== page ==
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! Quick darning - PEP BB textile.sand.darn

BB textiles - sand badge
 
Posts: 49
6
composting toilet building sheep
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I used a toy ball and tried as best I can to go up and under up and under all them.
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All the stuff to do this bb!
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Almost done!!
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Hole fixed
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Hole
Staff note (gir bot) :

Christopher Weeks flagged this submission as not complete.
BBV price: 1
Note: Please include a before picture of the Joel.

Staff note (gir bot) :

Someone flagged this submission as not complete.
BBV price: 1
Note: Please include a ‘before’ picture of the hole.

Staff note (gir bot) :

Someone flagged this submission as not complete.
BBV price: 3
Note: -

 
Posts: 31
Location: Scottish Highlands
22
urban fiber arts
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Approved submission
You may recognise this sock from an earlier BB! This pair of socks are well loved and one developed a couple of holes in the soles (do socks have soles?).

I used what little of the original yarn I had left and some other 100% wool yarn for the other hole. I used duplicate stitch for the smaller hole and a messier approach for the larger hole! Ready to be worn again just as we go into colder weather :)

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Sock with holes, darning needle and yarn
Sock with holes, darning needle and yarn
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Yarn label showing 100% wool
Yarn label showing 100% wool
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Darning in process (hard to capture!)
Darning in process (hard to capture!)
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Not so holey!
Not so holey!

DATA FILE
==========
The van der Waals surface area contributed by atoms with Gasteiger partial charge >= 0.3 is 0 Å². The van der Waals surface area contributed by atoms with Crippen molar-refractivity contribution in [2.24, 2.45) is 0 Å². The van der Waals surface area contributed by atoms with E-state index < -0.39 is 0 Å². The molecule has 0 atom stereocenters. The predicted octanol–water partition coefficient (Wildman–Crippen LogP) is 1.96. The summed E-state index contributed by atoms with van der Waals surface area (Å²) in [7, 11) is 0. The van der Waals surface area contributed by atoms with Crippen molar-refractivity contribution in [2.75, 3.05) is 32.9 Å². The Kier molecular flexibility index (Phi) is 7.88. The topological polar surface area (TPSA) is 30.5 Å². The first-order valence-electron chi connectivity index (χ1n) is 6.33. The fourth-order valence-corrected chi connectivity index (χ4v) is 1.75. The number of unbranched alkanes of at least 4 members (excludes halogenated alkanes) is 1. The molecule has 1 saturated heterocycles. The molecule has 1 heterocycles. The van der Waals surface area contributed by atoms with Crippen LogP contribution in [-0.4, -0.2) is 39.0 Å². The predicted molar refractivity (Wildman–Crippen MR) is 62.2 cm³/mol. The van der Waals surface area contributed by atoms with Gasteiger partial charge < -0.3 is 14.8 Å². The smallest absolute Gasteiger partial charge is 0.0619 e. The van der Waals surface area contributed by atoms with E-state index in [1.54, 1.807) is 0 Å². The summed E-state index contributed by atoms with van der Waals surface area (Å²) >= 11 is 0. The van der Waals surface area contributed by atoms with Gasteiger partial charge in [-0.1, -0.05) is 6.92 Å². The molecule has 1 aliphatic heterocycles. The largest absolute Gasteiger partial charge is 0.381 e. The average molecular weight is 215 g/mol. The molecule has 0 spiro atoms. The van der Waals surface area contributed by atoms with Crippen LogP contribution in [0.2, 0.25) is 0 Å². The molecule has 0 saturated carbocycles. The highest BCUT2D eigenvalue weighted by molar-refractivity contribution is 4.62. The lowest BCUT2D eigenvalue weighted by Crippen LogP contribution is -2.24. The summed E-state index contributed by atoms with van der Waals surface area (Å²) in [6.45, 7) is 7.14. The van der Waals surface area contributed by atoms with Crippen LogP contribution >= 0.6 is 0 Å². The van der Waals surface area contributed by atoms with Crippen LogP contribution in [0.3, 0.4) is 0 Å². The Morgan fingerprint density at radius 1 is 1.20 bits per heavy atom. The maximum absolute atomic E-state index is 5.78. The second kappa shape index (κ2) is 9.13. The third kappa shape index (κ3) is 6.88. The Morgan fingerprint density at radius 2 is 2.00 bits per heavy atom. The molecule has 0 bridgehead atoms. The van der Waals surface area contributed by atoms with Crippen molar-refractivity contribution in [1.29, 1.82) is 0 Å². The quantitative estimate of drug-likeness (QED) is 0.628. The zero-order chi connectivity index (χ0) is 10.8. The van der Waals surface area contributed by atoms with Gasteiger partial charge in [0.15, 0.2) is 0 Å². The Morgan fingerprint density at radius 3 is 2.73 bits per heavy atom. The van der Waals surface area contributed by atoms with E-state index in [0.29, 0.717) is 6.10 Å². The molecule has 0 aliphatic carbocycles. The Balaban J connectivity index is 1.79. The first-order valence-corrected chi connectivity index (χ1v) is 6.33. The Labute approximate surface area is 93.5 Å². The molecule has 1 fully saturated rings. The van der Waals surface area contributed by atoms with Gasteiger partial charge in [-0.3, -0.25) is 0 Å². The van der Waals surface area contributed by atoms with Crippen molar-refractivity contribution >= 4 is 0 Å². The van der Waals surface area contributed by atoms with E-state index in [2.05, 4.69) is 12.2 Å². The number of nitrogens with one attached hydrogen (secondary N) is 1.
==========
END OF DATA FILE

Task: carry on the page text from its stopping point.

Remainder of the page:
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Duplicate stitch on smaller hole
Duplicate stitch on smaller hole
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pollinator
Posts: 68
Location: Spain
48
3
cat home care trees tiny house medical herbs greening the desert
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Same sweater as in the BB 'Mend a Hole in a Sweater', but a different hole this time.
This hole was much smaller and in a spot where there is never a lot of tension or movement. Perfect for a quick darn!

The sweater is 100% wool, as is the thread
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Posts: 6
Location: Oregon
3
dog chicken building
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This was my first time quick darning! My shirt has small holes in the armpit. I started off with using black and then wove in some red and blue. All my thread is cotton and so is my shirt. It's definitely not great but it's a start!
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Inge Leonora-den Ouden approved this submission.

 
Posts: 11
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I've been working my way through my husband's sock drawer one by one, I don't think theres a holeless sock in there! I like using a thicker yarn like this wool, it fills the hole nicely and felts as it's washed and worn. He's wearing many others like this and say they're comfortable to wear which is the main thing!
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Hole in sock
Hole in sock
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Wool to be used
Wool to be used
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Darning needle in action
Darning needle in action
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Finished darn right side
Finished darn right side
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Finished darn wrong side